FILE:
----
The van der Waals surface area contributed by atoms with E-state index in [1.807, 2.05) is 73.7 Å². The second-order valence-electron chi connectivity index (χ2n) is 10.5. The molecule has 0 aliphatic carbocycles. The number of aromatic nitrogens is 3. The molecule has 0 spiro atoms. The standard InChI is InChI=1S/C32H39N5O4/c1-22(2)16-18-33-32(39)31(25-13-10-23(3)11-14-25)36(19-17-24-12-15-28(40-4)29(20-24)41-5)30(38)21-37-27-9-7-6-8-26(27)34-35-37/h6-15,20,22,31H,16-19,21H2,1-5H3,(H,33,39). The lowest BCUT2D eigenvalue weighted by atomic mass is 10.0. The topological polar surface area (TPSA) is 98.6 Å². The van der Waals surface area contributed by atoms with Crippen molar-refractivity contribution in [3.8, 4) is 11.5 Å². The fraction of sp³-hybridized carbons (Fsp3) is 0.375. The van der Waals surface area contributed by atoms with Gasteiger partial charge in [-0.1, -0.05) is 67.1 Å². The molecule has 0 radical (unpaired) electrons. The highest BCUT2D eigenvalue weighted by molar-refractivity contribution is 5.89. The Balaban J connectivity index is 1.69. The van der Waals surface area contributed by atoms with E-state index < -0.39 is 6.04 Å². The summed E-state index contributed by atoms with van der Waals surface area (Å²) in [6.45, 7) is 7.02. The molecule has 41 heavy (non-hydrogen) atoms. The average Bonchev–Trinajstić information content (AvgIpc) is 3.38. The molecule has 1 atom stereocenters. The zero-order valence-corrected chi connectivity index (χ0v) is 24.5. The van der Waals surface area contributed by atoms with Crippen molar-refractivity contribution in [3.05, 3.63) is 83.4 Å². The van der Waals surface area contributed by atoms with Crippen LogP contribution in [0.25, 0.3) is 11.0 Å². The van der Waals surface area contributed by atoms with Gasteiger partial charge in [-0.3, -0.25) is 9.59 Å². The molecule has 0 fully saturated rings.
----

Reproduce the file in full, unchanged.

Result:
The van der Waals surface area contributed by atoms with E-state index in [1.807, 2.05) is 73.7 Å². The second-order valence-electron chi connectivity index (χ2n) is 10.5. The molecule has 0 aliphatic carbocycles. The number of aromatic nitrogens is 3. The molecule has 0 spiro atoms. The standard InChI is InChI=1S/C32H39N5O4/c1-22(2)16-18-33-32(39)31(25-13-10-23(3)11-14-25)36(19-17-24-12-15-28(40-4)29(20-24)41-5)30(38)21-37-27-9-7-6-8-26(27)34-35-37/h6-15,20,22,31H,16-19,21H2,1-5H3,(H,33,39). The lowest BCUT2D eigenvalue weighted by atomic mass is 10.0. The topological polar surface area (TPSA) is 98.6 Å². The van der Waals surface area contributed by atoms with Crippen molar-refractivity contribution in [3.8, 4) is 11.5 Å². The fraction of sp³-hybridized carbons (Fsp3) is 0.375. The van der Waals surface area contributed by atoms with Gasteiger partial charge in [-0.1, -0.05) is 67.1 Å². The molecule has 0 radical (unpaired) electrons. The highest BCUT2D eigenvalue weighted by molar-refractivity contribution is 5.89. The Balaban J connectivity index is 1.69. The van der Waals surface area contributed by atoms with E-state index < -0.39 is 6.04 Å². The summed E-state index contributed by atoms with van der Waals surface area (Å²) in [6.45, 7) is 7.02. The molecule has 41 heavy (non-hydrogen) atoms. The average Bonchev–Trinajstić information content (AvgIpc) is 3.38. The molecule has 1 atom stereocenters. The zero-order valence-corrected chi connectivity index (χ0v) is 24.5. The van der Waals surface area contributed by atoms with Crippen molar-refractivity contribution in [3.05, 3.63) is 83.4 Å². The van der Waals surface area contributed by atoms with Crippen LogP contribution in [0.25, 0.3) is 11.0 Å². The van der Waals surface area contributed by atoms with Gasteiger partial charge in [-0.3, -0.25) is 9.59 Å². The molecule has 0 fully saturated rings.